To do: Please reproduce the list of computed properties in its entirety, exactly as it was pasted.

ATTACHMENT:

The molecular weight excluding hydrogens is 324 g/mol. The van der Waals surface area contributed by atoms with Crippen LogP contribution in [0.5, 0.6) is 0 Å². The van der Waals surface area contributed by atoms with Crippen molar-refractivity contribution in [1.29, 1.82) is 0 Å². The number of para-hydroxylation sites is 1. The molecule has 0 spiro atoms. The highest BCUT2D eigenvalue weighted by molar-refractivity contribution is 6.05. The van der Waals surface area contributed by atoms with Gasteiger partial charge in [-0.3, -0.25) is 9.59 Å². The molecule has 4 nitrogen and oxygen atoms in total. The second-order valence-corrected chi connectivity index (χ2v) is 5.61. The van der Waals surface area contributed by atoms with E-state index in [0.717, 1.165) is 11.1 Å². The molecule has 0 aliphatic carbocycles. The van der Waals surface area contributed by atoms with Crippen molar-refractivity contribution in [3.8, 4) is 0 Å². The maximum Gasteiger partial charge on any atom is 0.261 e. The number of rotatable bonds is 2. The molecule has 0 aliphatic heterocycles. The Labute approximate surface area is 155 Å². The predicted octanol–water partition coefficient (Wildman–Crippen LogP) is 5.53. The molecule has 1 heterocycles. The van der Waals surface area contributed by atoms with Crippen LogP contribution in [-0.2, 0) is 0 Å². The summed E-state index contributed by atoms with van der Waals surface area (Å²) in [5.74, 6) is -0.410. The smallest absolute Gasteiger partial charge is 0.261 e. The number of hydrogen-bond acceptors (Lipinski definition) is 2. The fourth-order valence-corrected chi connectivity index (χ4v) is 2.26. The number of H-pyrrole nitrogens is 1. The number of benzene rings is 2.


The molecular weight excluding hydrogens is 324 g/mol. The van der Waals surface area contributed by atoms with Crippen LogP contribution in [0.5, 0.6) is 0 Å². The van der Waals surface area contributed by atoms with Crippen molar-refractivity contribution in [1.29, 1.82) is 0 Å². The number of para-hydroxylation sites is 1. The molecule has 0 spiro atoms. The highest BCUT2D eigenvalue weighted by molar-refractivity contribution is 6.05. The van der Waals surface area contributed by atoms with Gasteiger partial charge in [-0.3, -0.25) is 9.59 Å². The molecule has 4 nitrogen and oxygen atoms in total. The second-order valence-corrected chi connectivity index (χ2v) is 5.61. The van der Waals surface area contributed by atoms with E-state index in [0.717, 1.165) is 11.1 Å². The molecule has 0 aliphatic carbocycles. The van der Waals surface area contributed by atoms with Crippen molar-refractivity contribution in [3.8, 4) is 0 Å². The maximum Gasteiger partial charge on any atom is 0.261 e. The number of rotatable bonds is 2. The molecule has 0 aliphatic heterocycles. The Labute approximate surface area is 155 Å². The predicted octanol–water partition coefficient (Wildman–Crippen LogP) is 5.53. The molecule has 1 heterocycles. The van der Waals surface area contributed by atoms with Crippen LogP contribution in [-0.2, 0) is 0 Å². The summed E-state index contributed by atoms with van der Waals surface area (Å²) in [5.74, 6) is -0.410. The smallest absolute Gasteiger partial charge is 0.261 e. The number of hydrogen-bond acceptors (Lipinski definition) is 2. The fourth-order valence-corrected chi connectivity index (χ4v) is 2.26. The number of H-pyrrole nitrogens is 1. The number of benzene rings is 2.